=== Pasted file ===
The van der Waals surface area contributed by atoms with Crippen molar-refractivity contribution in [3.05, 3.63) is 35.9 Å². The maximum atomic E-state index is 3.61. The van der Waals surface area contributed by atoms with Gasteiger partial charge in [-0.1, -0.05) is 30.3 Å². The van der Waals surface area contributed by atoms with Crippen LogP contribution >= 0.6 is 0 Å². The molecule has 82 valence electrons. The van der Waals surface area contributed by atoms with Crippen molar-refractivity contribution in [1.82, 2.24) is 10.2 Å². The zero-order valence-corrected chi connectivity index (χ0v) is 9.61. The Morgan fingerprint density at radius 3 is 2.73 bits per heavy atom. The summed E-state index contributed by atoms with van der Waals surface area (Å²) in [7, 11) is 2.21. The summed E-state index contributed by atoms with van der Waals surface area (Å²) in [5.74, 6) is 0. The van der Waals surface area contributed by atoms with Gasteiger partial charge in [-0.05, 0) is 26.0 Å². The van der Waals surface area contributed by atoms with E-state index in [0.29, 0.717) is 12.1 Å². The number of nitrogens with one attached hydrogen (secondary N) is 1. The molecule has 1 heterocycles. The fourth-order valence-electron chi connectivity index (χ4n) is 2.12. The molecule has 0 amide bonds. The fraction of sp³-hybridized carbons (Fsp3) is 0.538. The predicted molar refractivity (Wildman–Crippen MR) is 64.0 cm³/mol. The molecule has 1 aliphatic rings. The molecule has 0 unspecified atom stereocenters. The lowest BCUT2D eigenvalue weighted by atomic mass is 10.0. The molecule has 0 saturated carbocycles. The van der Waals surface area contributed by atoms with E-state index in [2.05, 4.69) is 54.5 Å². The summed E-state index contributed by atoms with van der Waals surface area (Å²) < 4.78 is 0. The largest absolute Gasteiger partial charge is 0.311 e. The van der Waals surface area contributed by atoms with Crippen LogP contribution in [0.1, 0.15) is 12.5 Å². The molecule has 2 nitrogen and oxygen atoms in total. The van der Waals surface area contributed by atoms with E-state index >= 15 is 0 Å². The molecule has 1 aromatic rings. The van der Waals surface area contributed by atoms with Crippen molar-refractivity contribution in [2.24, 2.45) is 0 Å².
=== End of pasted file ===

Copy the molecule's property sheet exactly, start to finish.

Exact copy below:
The van der Waals surface area contributed by atoms with Crippen molar-refractivity contribution in [3.05, 3.63) is 35.9 Å². The maximum atomic E-state index is 3.61. The van der Waals surface area contributed by atoms with Gasteiger partial charge in [-0.1, -0.05) is 30.3 Å². The van der Waals surface area contributed by atoms with Crippen LogP contribution >= 0.6 is 0 Å². The molecule has 82 valence electrons. The van der Waals surface area contributed by atoms with Crippen molar-refractivity contribution in [1.82, 2.24) is 10.2 Å². The zero-order valence-corrected chi connectivity index (χ0v) is 9.61. The Morgan fingerprint density at radius 3 is 2.73 bits per heavy atom. The summed E-state index contributed by atoms with van der Waals surface area (Å²) in [7, 11) is 2.21. The summed E-state index contributed by atoms with van der Waals surface area (Å²) in [5.74, 6) is 0. The van der Waals surface area contributed by atoms with Gasteiger partial charge in [-0.05, 0) is 26.0 Å². The van der Waals surface area contributed by atoms with E-state index in [0.29, 0.717) is 12.1 Å². The number of nitrogens with one attached hydrogen (secondary N) is 1. The molecule has 1 heterocycles. The fourth-order valence-electron chi connectivity index (χ4n) is 2.12. The molecule has 0 amide bonds. The fraction of sp³-hybridized carbons (Fsp3) is 0.538. The predicted molar refractivity (Wildman–Crippen MR) is 64.0 cm³/mol. The molecule has 1 aliphatic rings. The molecule has 0 unspecified atom stereocenters. The lowest BCUT2D eigenvalue weighted by atomic mass is 10.0. The molecule has 0 saturated carbocycles. The van der Waals surface area contributed by atoms with E-state index in [2.05, 4.69) is 54.5 Å². The summed E-state index contributed by atoms with van der Waals surface area (Å²) < 4.78 is 0. The largest absolute Gasteiger partial charge is 0.311 e. The van der Waals surface area contributed by atoms with Crippen LogP contribution in [0.1, 0.15) is 12.5 Å². The molecule has 2 nitrogen and oxygen atoms in total. The van der Waals surface area contributed by atoms with E-state index >= 15 is 0 Å². The molecule has 1 aromatic rings. The van der Waals surface area contributed by atoms with Crippen molar-refractivity contribution in [2.24, 2.45) is 0 Å².